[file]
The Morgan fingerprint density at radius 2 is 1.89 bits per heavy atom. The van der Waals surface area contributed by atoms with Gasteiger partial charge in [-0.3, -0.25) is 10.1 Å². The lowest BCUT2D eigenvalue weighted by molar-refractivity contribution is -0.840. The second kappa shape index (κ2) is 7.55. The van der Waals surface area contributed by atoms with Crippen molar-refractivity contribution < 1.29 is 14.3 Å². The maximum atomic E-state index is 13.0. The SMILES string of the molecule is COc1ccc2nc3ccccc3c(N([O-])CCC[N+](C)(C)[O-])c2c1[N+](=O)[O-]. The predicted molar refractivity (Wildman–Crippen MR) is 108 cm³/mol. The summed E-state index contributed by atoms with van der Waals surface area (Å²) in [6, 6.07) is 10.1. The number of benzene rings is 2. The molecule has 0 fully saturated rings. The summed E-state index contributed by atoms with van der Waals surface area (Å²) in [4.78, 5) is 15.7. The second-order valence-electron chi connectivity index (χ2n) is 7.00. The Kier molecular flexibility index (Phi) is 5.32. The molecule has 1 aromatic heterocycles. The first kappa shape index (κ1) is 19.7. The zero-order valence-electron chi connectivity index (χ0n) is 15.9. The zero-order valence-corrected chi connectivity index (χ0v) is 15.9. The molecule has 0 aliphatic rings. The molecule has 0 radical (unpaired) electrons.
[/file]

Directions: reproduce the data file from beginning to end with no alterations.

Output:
The Morgan fingerprint density at radius 2 is 1.89 bits per heavy atom. The van der Waals surface area contributed by atoms with Gasteiger partial charge in [-0.3, -0.25) is 10.1 Å². The lowest BCUT2D eigenvalue weighted by molar-refractivity contribution is -0.840. The second kappa shape index (κ2) is 7.55. The van der Waals surface area contributed by atoms with Crippen molar-refractivity contribution < 1.29 is 14.3 Å². The maximum atomic E-state index is 13.0. The SMILES string of the molecule is COc1ccc2nc3ccccc3c(N([O-])CCC[N+](C)(C)[O-])c2c1[N+](=O)[O-]. The predicted molar refractivity (Wildman–Crippen MR) is 108 cm³/mol. The summed E-state index contributed by atoms with van der Waals surface area (Å²) in [6, 6.07) is 10.1. The number of benzene rings is 2. The molecule has 0 fully saturated rings. The summed E-state index contributed by atoms with van der Waals surface area (Å²) in [4.78, 5) is 15.7. The second-order valence-electron chi connectivity index (χ2n) is 7.00. The Kier molecular flexibility index (Phi) is 5.32. The molecule has 1 aromatic heterocycles. The first kappa shape index (κ1) is 19.7. The zero-order valence-electron chi connectivity index (χ0n) is 15.9. The zero-order valence-corrected chi connectivity index (χ0v) is 15.9. The molecule has 0 aliphatic rings. The molecule has 0 radical (unpaired) electrons.